Thursday, March 26, 2015

The Plight of the First Air Force One

4/11 update: The Archive just acquired a second photo of 8610, which has been added to the article below.
3/27 update: Looks like there's hope after all! Be sure to read the addendum at the end of the article.

Our story starts like so many others around here...a little snapshot in a booth at an antique mall for a buck. A closer look showing that this might be something a bit more special, and some preliminary research that reveals a very cool story that's very relevant to today!

This photo is dated November, 1953 by the processing lab.

In the store, I showed this to my brother, and he noted the honor guard and the platform. "Must be someone important," was his comment. It occurred to me that President Eisenhower had used Connies as his presidential aircraft. So I paid the buck. The photo isn't as clear as I'd wish, but it's clear enough to make out the tail number, 8610 (aka 48-610), the very first Air Force One, and clear enough to see a man in black standing at the top of the stairs waving his hat to the crowd...presumably this is Ike.

The plane has a remarkable story (and I find it ironic that it's probable that this snapshot was taken by someone capturing the moment of Ike's arrival, with little or no interest in imaging the airplane itself), with the Air Force One aspect just a part of the story...and this is a story that's continuing today.

The plane was born as a Plain-Jane Lockheed C-121A Constellation (model L-749-79-36, c/n 749-2602), one of a lot of nine ordered in 1948. After rolling off the assembly line in Burbank, Lockheed bailed it from the Air Force to be used as a company transport in Alaska for a while, before finally being delivered to the Air Force in 1950, when it was converted to VIP configuration (VC-121A-LO) for use by Eisenhower, who named it Columbine II  (replacing a sister VC-121A, the original Columbine).

Some readers may take umbrage at my title for this post, protesting that there were earlier Presidential aircraft, and indeed they would be right. But this was the first "Air Force One". As most will recall, that title is not given to a specific airplane, it's a radio call sign used for any plane which POTUS is flying aboard. But it wasn't always so. Before 1953, the flight would simply used the plane's tail number, so for Columbine II, the call sign would be Air Force 8610. And this is exactly what happened on one day in 1953 when the Connie, with Ike onboard, was flying over New York. Unfortunately, at that moment also flying over New York was Eastern Airlines Flight 8610, and due to confusion induced by the similar call signs, the two planes almost collided. Eisenhower's pilot, Col. Billy Draper, is credited with finding the solution to the problem, coining the phrase "Air Force One" for use when the President was on board, and the tradition stuck (here's a great bio on Draper). Besides Eisenhower, a whole litany of other VIPs, including Queen Elizabeth II and Richard Nixon, flew on board Columbine II.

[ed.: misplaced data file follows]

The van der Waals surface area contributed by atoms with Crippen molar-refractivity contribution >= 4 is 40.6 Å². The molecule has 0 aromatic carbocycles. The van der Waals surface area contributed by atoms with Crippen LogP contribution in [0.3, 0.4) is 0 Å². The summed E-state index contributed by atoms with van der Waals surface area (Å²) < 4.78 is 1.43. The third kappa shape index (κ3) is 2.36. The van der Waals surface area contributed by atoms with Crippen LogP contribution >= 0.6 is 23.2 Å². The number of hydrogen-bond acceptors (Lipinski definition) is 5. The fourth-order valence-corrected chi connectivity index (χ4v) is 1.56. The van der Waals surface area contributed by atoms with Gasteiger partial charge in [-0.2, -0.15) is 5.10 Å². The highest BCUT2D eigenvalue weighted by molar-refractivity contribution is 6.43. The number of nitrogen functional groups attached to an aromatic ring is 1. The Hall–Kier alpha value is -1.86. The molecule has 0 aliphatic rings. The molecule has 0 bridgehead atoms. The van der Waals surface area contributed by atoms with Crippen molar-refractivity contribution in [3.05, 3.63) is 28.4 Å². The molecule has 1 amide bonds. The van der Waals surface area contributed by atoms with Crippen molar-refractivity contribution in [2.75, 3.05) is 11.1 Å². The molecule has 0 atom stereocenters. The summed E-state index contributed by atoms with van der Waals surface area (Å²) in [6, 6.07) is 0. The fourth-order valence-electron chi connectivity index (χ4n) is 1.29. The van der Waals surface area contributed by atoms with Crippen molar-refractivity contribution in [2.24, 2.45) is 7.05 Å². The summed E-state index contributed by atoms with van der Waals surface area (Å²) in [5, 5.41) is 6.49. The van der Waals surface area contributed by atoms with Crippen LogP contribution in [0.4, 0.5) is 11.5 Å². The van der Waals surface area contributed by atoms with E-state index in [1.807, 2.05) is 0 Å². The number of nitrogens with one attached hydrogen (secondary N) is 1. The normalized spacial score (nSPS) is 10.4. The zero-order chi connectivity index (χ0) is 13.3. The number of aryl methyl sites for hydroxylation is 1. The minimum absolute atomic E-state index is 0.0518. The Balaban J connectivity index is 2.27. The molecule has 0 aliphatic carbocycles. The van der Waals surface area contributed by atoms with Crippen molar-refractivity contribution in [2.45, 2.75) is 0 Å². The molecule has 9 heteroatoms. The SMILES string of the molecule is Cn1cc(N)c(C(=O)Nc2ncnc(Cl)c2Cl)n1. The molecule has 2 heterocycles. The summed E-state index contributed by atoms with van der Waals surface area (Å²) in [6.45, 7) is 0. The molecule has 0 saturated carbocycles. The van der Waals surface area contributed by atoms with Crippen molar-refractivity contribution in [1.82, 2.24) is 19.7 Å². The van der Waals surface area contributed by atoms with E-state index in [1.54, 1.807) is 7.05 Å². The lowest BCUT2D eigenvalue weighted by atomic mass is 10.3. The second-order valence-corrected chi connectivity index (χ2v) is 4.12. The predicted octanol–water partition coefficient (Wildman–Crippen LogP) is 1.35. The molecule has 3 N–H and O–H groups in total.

Columbine II, which was based on the civilian Constellation airliner, was replaced in November 1954 with Columbine III (VC-121E, 53-7885), which was based on the larger Lockheed 1049 Super Constellation. Stripped of its name and fame, 48-610 was leased by the Air Force to Pan American Airways and given the civilian registration N9907F for a short time, and then transferred to the Government of Thailand. It was returned to the USAF in June 1955, and the service continued to operate it as a normal airlifter until retiring the old gal to Davis-Monthan AFB in April, 1968.

Sometime around 1970, Christler Flying Service purchased several old Air Force Connies out of the boneyard, with the intent of turning them into large pest spraying aircraft. Unfortunately, 48-610 was in pretty rough shape, and Christler decided to simply use it as a source of spares to support the rest of their fleet. Enter the historians of the Smithsonian, who were researching the early presidential aircraft: they contacted Christler, who had no idea of the unique story behind their derelict, which they were getting ready to scrap. That changed everything, and funds were raised and the old gal was refurbished and actually returned to the air in 1990. The plane was flown to Abilene, Kansas, home of the Dwight D. Eisnhower Presidential Library and Museum for Ike's centennial. With fame rediscovered, Christler put the plane up for sale at auction, expecting that it would be picked up by a museum. It wasn't, and in 2005, she was flown back to Marana, Arizona, where she sits to this day. Ten years have taken a drastic toll on the plane and she is quite literally rotting away.

A logical place for the plane to be preserved is in Eisenhower's home state of Kansas, but all the big museums, and even Ike's presidential library, simply down have any desire to do anything to save Columbine II. Recently, the plight of Columbine II has been publicized through social media, as efforts continue to find a way to preserve this unique piece of history; the effort even has a Facebook page. Every seems to think that it's a great idea, at least until the subject of money comes up, at which point the subject politely gets changed. So in a way, the plane itself is a bit like our found photo: simply discarded as forgotten and irrelevent.

There are two short documentaries about the plight of Columbine II, and I would recommend both, as they have a lot of great footage and interviews from key players: